The social media queen proclaimed her love of pregnancy shapewear on Instagram, saying it helps her feel comfortable during a not-so-comfy time — but one ob-gyn isn't as convinced.

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Chrissy Teigen
Credit: Gregg DeGuire/Stringer/Getty

Kim Kardashian's SKIMS shapewear brand recently announced its upcoming "Maternity Solutionwear" collection, which has incited a lot of backlash on social media. Critics, including body-positive activist Jameela Jamil, roasted the brand for implying that pregnant women should feel the need to make their bodies look smaller. But social media queen (and pregnant mom herself) Chrissy Teigen came to their defense.

In a series of videos posted on her Instagram Stories on Sunday, Teigen voiced her opinion and shared why she's personally a big fan of pregnancy shapewear in general. The expecting mom filmed herself speaking into her bathroom mirror while wearing a full set of pregnancy shapewear, complete with a bra and mid-thigh leggings that went over her belly. (Related: Science Says Having a Baby Tanks Your Self-Esteem for 3 Whole Years)

"Basically, the reason I love pregnancy shapewear is because it stops all the folds of my vagina and stomach from eating any other type of underwear," she says in the first video.

"When you're pregnant and you're sitting down a lot, or on bed rest like me, you tend to just sit there, and if you're wearing regular, basic-ass underwear, all it does is roll inside of folds I didn't even know I had," she explained. "It rolls up in there and it doesn't even look like I have underwear on." (Related: The Science of Shapewear)

Teigen continued by noting that her choice to wear shapewear during pregnancy has nothing to do with the way she looks, but rather the way it makes her feel. "I don't think I have some magic waistline now," she said. "I'm not doing it to get a waistline. I merely want to wear underwear that's pretty, that I feel good in, that's soft, that's comfortable, that stretches nicely over my belly, [and] that my p***y doesn't eat." (Related: The Most Comfortable Underwear for Women)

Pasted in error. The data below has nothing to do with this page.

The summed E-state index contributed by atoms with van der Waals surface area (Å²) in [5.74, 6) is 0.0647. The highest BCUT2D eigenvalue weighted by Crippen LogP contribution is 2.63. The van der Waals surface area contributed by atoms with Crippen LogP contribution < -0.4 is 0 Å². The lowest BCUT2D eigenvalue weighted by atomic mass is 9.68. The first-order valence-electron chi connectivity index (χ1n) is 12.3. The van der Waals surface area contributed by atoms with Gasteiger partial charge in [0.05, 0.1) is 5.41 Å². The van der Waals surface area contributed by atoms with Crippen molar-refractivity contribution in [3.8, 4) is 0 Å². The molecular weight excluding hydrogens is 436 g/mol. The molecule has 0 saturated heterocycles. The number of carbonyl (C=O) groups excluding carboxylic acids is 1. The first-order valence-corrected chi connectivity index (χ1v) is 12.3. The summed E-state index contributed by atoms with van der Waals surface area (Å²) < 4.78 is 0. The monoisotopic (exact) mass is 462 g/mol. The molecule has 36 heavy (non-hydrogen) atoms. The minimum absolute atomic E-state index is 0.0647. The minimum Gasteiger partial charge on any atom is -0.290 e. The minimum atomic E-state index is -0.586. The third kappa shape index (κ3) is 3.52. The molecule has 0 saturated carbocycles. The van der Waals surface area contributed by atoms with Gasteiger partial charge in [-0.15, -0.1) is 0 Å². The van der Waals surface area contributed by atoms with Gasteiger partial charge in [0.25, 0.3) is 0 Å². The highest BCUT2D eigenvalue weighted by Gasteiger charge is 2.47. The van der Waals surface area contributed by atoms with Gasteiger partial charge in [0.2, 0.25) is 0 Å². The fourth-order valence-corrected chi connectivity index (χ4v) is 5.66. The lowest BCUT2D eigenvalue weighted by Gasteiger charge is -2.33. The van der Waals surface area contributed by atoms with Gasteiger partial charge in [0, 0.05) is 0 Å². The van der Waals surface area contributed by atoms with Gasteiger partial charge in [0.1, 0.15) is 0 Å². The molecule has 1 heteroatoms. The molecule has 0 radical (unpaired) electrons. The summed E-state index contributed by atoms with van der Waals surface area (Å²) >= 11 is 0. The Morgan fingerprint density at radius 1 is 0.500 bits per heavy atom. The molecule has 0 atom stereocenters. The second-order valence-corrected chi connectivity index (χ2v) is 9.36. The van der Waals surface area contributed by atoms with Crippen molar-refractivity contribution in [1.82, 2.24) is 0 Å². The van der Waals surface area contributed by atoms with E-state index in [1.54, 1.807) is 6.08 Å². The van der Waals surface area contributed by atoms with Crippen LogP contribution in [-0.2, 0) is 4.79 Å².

The idea of pregnancy shapewear isn't to body-shame pregnant women, Teigen added. It's to make them feel supported. "Obviously, the message is that pregnant women shouldn't have to feel like they have to make themselves smaller," she said. "They should feel beautiful and yes, absolutely, I one thousand percent agree with that. But what you're forgetting is that none of us think that this is making us smaller. Nobody thinks that. Just trust me when I say that." (Related: We Need to Change the Way We Think About Weight Gain During Pregnancy)

Teigen ended her mini-rant by reiterating that, for her, wearing pregnancy shapewear is all about comfort and that she isn't ashamed of it whatsoever. "We do it so we feel high and tight and honestly it feels easier to get up, it feels easier to move around when you're not flopping all over the place," she shared. "For the most part, it's just the most comfortable thing to wear."